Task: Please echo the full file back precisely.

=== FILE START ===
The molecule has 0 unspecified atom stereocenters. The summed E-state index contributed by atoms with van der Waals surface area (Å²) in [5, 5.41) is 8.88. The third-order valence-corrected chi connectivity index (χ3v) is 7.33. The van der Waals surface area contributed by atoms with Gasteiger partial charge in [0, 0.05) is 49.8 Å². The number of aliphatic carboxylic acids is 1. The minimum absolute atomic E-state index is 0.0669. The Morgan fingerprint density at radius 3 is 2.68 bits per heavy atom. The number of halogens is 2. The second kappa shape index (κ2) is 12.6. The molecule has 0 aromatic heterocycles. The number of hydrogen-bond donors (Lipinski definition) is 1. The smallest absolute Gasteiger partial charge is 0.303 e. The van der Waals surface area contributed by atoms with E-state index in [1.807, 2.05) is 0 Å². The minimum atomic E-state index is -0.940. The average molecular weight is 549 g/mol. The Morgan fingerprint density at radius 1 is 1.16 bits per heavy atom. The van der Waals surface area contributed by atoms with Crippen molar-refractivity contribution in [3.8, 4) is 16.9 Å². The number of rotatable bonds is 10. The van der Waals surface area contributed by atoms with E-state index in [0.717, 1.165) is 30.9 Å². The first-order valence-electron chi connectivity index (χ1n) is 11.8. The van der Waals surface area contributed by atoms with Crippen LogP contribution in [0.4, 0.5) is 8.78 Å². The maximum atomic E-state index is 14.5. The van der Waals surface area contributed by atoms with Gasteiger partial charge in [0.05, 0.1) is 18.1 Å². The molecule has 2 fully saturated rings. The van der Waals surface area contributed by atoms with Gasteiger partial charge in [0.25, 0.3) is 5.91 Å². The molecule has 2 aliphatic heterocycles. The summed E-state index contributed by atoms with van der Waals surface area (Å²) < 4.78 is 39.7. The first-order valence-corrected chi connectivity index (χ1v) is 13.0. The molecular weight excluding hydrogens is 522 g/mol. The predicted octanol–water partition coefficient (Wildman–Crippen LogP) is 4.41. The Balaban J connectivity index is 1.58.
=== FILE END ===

The molecule has 0 unspecified atom stereocenters. The summed E-state index contributed by atoms with van der Waals surface area (Å²) in [5, 5.41) is 8.88. The third-order valence-corrected chi connectivity index (χ3v) is 7.33. The van der Waals surface area contributed by atoms with Gasteiger partial charge in [0, 0.05) is 49.8 Å². The number of aliphatic carboxylic acids is 1. The minimum absolute atomic E-state index is 0.0669. The Morgan fingerprint density at radius 3 is 2.68 bits per heavy atom. The number of halogens is 2. The second kappa shape index (κ2) is 12.6. The molecule has 0 aromatic heterocycles. The number of hydrogen-bond donors (Lipinski definition) is 1. The smallest absolute Gasteiger partial charge is 0.303 e. The van der Waals surface area contributed by atoms with E-state index in [1.807, 2.05) is 0 Å². The minimum atomic E-state index is -0.940. The average molecular weight is 549 g/mol. The Morgan fingerprint density at radius 1 is 1.16 bits per heavy atom. The van der Waals surface area contributed by atoms with Crippen molar-refractivity contribution in [3.8, 4) is 16.9 Å². The number of rotatable bonds is 10. The van der Waals surface area contributed by atoms with E-state index in [0.717, 1.165) is 30.9 Å². The first-order valence-electron chi connectivity index (χ1n) is 11.8. The van der Waals surface area contributed by atoms with Crippen LogP contribution in [0.4, 0.5) is 8.78 Å². The maximum atomic E-state index is 14.5. The van der Waals surface area contributed by atoms with Gasteiger partial charge in [0.05, 0.1) is 18.1 Å². The molecule has 2 fully saturated rings. The van der Waals surface area contributed by atoms with Gasteiger partial charge in [0.25, 0.3) is 5.91 Å². The molecule has 2 aliphatic heterocycles. The summed E-state index contributed by atoms with van der Waals surface area (Å²) < 4.78 is 39.7. The first-order valence-corrected chi connectivity index (χ1v) is 13.0. The molecular weight excluding hydrogens is 522 g/mol. The predicted octanol–water partition coefficient (Wildman–Crippen LogP) is 4.41. The Balaban J connectivity index is 1.58.